Everyone In Silico

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Acclaim for Everyone In Silico

“Munroe drops in excellent touches — bioterrorists planting seeds, not bombs; home cloning labs — that help make Silico one of the freshest and scariest, yet most hopeful, near-future yarns in a long time.” —Time Out New York

“A fresh and amusing take on how technology can be used or misused in a consumption obsessed society . . . Those who value deft, witty SF should be well pleased.”— Publishers Weekly

“Young Toronto author Munroe proves no less inventive with his third novel than he did with his others — as he projects a future in which a global virtual reality corporation is winning the p.r. battle against those who prefer to live their lives the old way… The plot dynamics and imaginative leaps are engaging, and the care Munroe takes in examining Frisco as a full-fledged, not unattractive phenomenon also marks this as a story to be taken seriously.” — Kirkus Reviews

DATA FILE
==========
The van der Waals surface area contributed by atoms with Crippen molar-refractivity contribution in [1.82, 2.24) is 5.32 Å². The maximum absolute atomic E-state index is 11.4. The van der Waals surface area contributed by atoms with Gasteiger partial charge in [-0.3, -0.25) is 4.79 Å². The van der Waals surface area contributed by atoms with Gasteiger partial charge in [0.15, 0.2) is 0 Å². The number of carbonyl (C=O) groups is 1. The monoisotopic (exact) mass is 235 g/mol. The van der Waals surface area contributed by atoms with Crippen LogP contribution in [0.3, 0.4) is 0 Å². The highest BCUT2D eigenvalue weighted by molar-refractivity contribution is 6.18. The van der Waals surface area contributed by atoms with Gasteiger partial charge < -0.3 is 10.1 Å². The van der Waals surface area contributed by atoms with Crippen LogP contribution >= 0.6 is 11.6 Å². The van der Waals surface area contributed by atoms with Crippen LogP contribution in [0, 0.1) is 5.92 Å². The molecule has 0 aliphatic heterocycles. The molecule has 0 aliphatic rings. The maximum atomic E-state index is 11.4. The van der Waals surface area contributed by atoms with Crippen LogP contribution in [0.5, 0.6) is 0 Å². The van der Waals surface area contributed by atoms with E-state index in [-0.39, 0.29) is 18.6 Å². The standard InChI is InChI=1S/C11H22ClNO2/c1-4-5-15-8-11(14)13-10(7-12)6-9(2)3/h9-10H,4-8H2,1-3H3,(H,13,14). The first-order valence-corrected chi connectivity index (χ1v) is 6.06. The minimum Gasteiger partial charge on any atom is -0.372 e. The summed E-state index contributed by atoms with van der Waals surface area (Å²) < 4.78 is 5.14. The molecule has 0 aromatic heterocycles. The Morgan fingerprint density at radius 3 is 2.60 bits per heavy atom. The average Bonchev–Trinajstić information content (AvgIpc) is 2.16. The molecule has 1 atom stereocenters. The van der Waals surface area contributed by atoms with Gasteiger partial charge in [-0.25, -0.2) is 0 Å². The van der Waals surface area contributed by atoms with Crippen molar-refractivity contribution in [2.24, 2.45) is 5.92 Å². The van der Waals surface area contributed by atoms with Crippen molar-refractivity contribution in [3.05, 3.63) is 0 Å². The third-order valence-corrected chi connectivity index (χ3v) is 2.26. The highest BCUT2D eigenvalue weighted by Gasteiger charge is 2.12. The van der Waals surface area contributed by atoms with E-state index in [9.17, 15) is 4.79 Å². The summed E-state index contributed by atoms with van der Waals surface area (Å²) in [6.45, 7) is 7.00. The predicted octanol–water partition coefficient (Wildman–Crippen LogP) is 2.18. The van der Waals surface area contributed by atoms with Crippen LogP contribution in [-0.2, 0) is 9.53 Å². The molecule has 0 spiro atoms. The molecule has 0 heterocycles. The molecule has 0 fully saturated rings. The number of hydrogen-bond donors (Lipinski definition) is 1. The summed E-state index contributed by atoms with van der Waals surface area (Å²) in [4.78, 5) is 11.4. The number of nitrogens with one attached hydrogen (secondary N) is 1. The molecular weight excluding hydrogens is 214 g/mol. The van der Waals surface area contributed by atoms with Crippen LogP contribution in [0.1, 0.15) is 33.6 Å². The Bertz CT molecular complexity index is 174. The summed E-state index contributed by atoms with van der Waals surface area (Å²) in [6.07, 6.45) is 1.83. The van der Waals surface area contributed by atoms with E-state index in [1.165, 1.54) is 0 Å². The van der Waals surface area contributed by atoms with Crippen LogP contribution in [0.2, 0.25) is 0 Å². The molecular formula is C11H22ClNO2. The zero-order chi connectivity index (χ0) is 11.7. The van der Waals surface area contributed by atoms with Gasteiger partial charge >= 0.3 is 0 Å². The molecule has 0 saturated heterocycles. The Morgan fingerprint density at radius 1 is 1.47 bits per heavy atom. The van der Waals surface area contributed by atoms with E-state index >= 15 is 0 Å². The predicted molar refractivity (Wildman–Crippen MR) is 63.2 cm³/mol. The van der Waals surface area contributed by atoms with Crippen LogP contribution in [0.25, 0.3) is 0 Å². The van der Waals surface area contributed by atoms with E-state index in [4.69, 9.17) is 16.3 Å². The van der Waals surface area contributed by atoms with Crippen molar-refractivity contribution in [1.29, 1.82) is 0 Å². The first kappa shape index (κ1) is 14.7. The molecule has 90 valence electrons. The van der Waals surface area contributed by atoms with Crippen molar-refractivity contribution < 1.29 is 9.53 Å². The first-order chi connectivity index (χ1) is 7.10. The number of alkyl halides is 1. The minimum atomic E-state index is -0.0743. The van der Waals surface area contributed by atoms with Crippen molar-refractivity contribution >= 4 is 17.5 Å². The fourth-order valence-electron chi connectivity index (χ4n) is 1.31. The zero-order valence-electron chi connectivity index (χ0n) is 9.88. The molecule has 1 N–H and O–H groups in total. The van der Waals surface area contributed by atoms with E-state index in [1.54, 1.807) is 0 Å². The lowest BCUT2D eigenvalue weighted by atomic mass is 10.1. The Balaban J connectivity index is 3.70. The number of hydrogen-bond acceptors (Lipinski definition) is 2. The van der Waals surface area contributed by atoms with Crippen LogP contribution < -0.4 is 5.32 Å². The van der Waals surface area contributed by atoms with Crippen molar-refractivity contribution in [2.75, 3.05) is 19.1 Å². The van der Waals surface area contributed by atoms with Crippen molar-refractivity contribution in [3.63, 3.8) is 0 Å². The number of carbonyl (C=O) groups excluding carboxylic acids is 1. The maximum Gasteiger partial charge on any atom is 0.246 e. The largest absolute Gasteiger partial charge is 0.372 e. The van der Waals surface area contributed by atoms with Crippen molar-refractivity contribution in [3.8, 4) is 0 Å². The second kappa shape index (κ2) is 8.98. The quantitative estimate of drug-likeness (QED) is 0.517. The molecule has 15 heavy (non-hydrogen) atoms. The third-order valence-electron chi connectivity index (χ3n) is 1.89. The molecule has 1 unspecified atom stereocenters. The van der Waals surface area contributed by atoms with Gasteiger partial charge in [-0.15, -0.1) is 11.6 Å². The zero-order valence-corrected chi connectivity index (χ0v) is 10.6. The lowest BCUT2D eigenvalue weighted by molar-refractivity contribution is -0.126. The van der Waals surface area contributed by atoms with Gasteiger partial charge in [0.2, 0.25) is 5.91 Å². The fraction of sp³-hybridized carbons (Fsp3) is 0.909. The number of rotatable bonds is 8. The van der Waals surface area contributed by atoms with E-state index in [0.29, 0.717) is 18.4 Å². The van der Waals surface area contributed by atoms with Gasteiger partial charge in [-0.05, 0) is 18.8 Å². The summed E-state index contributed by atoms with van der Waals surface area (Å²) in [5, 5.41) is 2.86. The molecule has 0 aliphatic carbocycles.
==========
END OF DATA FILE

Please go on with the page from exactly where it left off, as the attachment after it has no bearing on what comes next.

You might want to check out the Past Due letters that were used to promote the book.

Mar 312004

A bunch of people have recently drawn my attention to the product placement
of Ford cars in Carole Matthews’s novel The Sweetest Taboo. My Past Due letters were a response to a similar situation, Faye Weldon getting paid by Bulgari to mention their brand — I proactively invoiced the companies whose brands I mentioned in my novel of a hyper-marketed future, Everyone In Silico.

The cover of The Sweetest Taboo has the tagline, “The best things in life are never free.” I’ve decided to retaliate against this smug sentiment by releasing a free e-book version of Everyone In Silico. I’ve distributed thousands of copies of my previous novels in free e-book form since the 2000 release of Angry Young Spaceman, but not for EIS — I was curious to see if it would impact my sales significantly.

It hasn’t.

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